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Cultural Observances for Halloween

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#16 Vampchick21


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Posted 07 October 2004 - 02:45 PM

I think it also depends on where you live, in terms of city, small town, village, as well as region/country.

I live in downtown Toronto, and the kids here do not do the stuff I did as a kid growing up in small town Ontario. Where I grew up, once you turned about 8 or 9, you were allowed to trick or treat without your parents, just you and your friends, and the two biggest threats were the guy that might be sticking razor blades in the apples (what kid eats the halloween apples anyway?) and the 14 year old bullies that would steal your pillowcase of treats (unless you were with a large group of friends or your parents, and if not, let the bullies have the razor blade apples!).

Here, the police patrol residential areas on Halloween night, parents go out with their kids no matter the kid's age, and even the Rogers Cablesystems service people will drive around in their service vans, helping where needed and aiding in keeping the night fun and safe.

A couple of years ago, I was at a friend's house back in my hometown on Halloween, and the kids there were doing exactly what we did lo those many years ago. And the same two fears. Razored Apple Man (I really think now that he's actually an Urban Legend) and 14 year old bullies.

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#17 Audryna


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Posted 07 October 2004 - 07:51 PM

(what kid eats the halloween apples anyway?) and the 14 year old bullies that would steal your pillowcase of treats (unless you were with a large group of friends or your parents, and if not, let the bullies have the razor blade apples!).

OMG! That is too true. I enjoyed reading this post alot. Thanks for the chuckle it gave me. I really needed it today :D



#18 Vampchick21


    Looks Irish, loves Italian food, lives in Canada....must be lost

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Posted 07 October 2004 - 07:55 PM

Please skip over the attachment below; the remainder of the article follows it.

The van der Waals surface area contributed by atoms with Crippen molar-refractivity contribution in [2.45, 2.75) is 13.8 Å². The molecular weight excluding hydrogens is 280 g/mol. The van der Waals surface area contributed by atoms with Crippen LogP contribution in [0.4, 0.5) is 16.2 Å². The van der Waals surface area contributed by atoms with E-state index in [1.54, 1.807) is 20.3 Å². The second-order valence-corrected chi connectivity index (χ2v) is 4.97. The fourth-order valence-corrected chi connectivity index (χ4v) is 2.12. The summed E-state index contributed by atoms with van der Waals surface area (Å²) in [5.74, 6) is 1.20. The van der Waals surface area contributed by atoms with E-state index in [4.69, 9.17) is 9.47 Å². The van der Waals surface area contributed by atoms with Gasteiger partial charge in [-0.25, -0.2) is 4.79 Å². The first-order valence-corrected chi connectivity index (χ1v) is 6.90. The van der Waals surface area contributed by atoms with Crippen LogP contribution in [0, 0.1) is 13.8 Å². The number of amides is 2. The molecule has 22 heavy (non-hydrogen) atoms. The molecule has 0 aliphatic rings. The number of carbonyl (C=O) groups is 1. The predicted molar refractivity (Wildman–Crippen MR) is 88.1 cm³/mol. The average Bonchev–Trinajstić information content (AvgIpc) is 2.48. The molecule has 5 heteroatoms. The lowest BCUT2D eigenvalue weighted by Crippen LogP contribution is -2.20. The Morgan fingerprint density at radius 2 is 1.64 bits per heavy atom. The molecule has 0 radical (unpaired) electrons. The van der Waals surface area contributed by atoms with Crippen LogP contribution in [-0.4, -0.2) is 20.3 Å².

Heh. No prob.

And remember....

On Halloween, the ONLY apples worth eating are coated in caramal or that weird red glowy candy coating.

One more question...who the FREAK hands out raisins on Halloween? Chocolate covered ones, ok...but regular, Sun Maiden, no toothrotting ANYTHING on them raisin? Part of the childhood Halloween experience is recieving so much candy your teeth hurt and you have odd dreams for a month. Stop with the healthy crap already! <scuttles off to raid the growing hoard of candy I'm SUPPOSED to be handing out later this month>

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#19 anasuya


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Posted 08 October 2004 - 11:24 AM

I hate it when people hand out PENNIES on Halloween! I mean, come on. My kids haven't hit ten years old yet, and they already understand that pennies will get them jack. They just look at the person, with their bags still held open, and give them the evil eye "You better put candy in here lady, or I'm gonna curse you!"

As for Halloween in our house... we go all out. Me and my husband dress up (yes to scare the evil spirits away). We talk about ghosts and leave plates for our ancestors and deceased relatives during our "dumb supper"- which is a dinner eaten in total silence, basically to show respect for those who attend who canNOT speak. lol. We do the trick-or-treating thing with the kids, of course, and usually end up having a party. It's all great fun. We live in a small community, so it's incredibly safe to trick-or-treat around this neighborhood.